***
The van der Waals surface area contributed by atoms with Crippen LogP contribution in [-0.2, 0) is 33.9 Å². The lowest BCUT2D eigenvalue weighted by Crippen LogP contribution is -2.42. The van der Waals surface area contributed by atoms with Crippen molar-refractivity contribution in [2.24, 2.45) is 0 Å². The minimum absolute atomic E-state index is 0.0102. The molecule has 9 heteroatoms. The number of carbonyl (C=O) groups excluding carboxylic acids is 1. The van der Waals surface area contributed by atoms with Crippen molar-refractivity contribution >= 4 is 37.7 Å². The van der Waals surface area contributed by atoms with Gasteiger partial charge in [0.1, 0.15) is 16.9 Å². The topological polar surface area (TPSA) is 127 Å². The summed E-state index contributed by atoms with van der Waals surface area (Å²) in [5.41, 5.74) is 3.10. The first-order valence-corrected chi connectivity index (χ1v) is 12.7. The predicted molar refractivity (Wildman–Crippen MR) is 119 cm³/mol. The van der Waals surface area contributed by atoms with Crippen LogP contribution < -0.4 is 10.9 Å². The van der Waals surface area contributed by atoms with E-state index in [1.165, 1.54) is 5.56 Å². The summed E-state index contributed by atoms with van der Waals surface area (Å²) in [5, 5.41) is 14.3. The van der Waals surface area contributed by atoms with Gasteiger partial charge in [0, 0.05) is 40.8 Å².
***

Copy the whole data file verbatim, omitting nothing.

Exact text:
The van der Waals surface area contributed by atoms with Crippen LogP contribution in [-0.2, 0) is 33.9 Å². The lowest BCUT2D eigenvalue weighted by Crippen LogP contribution is -2.42. The van der Waals surface area contributed by atoms with Crippen molar-refractivity contribution in [2.24, 2.45) is 0 Å². The minimum absolute atomic E-state index is 0.0102. The molecule has 9 heteroatoms. The number of carbonyl (C=O) groups excluding carboxylic acids is 1. The van der Waals surface area contributed by atoms with Crippen molar-refractivity contribution >= 4 is 37.7 Å². The van der Waals surface area contributed by atoms with Gasteiger partial charge in [0.1, 0.15) is 16.9 Å². The topological polar surface area (TPSA) is 127 Å². The summed E-state index contributed by atoms with van der Waals surface area (Å²) in [5.41, 5.74) is 3.10. The first-order valence-corrected chi connectivity index (χ1v) is 12.7. The predicted molar refractivity (Wildman–Crippen MR) is 119 cm³/mol. The van der Waals surface area contributed by atoms with Crippen LogP contribution < -0.4 is 10.9 Å². The van der Waals surface area contributed by atoms with E-state index in [1.165, 1.54) is 5.56 Å². The summed E-state index contributed by atoms with van der Waals surface area (Å²) in [5, 5.41) is 14.3. The van der Waals surface area contributed by atoms with Gasteiger partial charge in [0, 0.05) is 40.8 Å².